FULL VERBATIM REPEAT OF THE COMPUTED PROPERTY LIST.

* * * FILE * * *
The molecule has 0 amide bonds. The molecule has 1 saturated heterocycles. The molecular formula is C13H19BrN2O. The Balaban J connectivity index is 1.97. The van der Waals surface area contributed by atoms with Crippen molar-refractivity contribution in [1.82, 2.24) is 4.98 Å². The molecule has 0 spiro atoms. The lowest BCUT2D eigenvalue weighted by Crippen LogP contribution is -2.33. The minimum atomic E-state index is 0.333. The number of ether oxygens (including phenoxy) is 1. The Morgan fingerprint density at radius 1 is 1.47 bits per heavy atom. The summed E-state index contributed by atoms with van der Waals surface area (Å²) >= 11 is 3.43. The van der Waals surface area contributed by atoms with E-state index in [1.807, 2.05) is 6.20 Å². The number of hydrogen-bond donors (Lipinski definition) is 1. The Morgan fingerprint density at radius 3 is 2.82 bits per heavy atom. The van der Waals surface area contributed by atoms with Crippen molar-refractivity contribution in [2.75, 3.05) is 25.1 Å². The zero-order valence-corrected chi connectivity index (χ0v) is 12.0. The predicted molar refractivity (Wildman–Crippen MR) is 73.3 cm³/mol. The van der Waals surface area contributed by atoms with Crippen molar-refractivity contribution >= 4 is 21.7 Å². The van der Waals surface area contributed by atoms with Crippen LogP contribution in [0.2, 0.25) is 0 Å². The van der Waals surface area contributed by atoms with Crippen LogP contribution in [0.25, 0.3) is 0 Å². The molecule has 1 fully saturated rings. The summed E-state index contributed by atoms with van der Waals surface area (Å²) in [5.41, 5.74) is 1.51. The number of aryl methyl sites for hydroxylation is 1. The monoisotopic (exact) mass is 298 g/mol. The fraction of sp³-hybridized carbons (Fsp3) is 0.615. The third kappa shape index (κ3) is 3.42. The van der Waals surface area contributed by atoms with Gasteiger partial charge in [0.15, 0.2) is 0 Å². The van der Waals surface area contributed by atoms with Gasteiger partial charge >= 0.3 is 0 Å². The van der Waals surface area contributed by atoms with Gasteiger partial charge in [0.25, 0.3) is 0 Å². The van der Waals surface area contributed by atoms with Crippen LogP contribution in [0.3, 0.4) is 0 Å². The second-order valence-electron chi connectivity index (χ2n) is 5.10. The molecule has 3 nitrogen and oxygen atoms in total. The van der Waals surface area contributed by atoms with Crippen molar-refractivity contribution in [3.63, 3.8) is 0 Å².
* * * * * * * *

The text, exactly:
The molecule has 0 amide bonds. The molecule has 1 saturated heterocycles. The molecular formula is C13H19BrN2O. The Balaban J connectivity index is 1.97. The van der Waals surface area contributed by atoms with Crippen molar-refractivity contribution in [1.82, 2.24) is 4.98 Å². The molecule has 0 spiro atoms. The lowest BCUT2D eigenvalue weighted by Crippen LogP contribution is -2.33. The minimum atomic E-state index is 0.333. The number of ether oxygens (including phenoxy) is 1. The Morgan fingerprint density at radius 1 is 1.47 bits per heavy atom. The summed E-state index contributed by atoms with van der Waals surface area (Å²) >= 11 is 3.43. The van der Waals surface area contributed by atoms with E-state index in [1.807, 2.05) is 6.20 Å². The number of hydrogen-bond donors (Lipinski definition) is 1. The Morgan fingerprint density at radius 3 is 2.82 bits per heavy atom. The van der Waals surface area contributed by atoms with Crippen molar-refractivity contribution in [2.75, 3.05) is 25.1 Å². The zero-order valence-corrected chi connectivity index (χ0v) is 12.0. The predicted molar refractivity (Wildman–Crippen MR) is 73.3 cm³/mol. The van der Waals surface area contributed by atoms with Crippen molar-refractivity contribution >= 4 is 21.7 Å². The van der Waals surface area contributed by atoms with Crippen LogP contribution in [0.2, 0.25) is 0 Å². The van der Waals surface area contributed by atoms with Crippen LogP contribution in [0.25, 0.3) is 0 Å². The molecule has 1 fully saturated rings. The summed E-state index contributed by atoms with van der Waals surface area (Å²) in [5.41, 5.74) is 1.51. The number of aryl methyl sites for hydroxylation is 1. The monoisotopic (exact) mass is 298 g/mol. The fraction of sp³-hybridized carbons (Fsp3) is 0.615. The third kappa shape index (κ3) is 3.42. The van der Waals surface area contributed by atoms with Gasteiger partial charge in [0.15, 0.2) is 0 Å². The van der Waals surface area contributed by atoms with Gasteiger partial charge >= 0.3 is 0 Å². The van der Waals surface area contributed by atoms with Gasteiger partial charge in [0.25, 0.3) is 0 Å². The van der Waals surface area contributed by atoms with Crippen LogP contribution in [0.3, 0.4) is 0 Å². The second-order valence-electron chi connectivity index (χ2n) is 5.10. The molecule has 3 nitrogen and oxygen atoms in total. The van der Waals surface area contributed by atoms with Crippen molar-refractivity contribution in [3.63, 3.8) is 0 Å².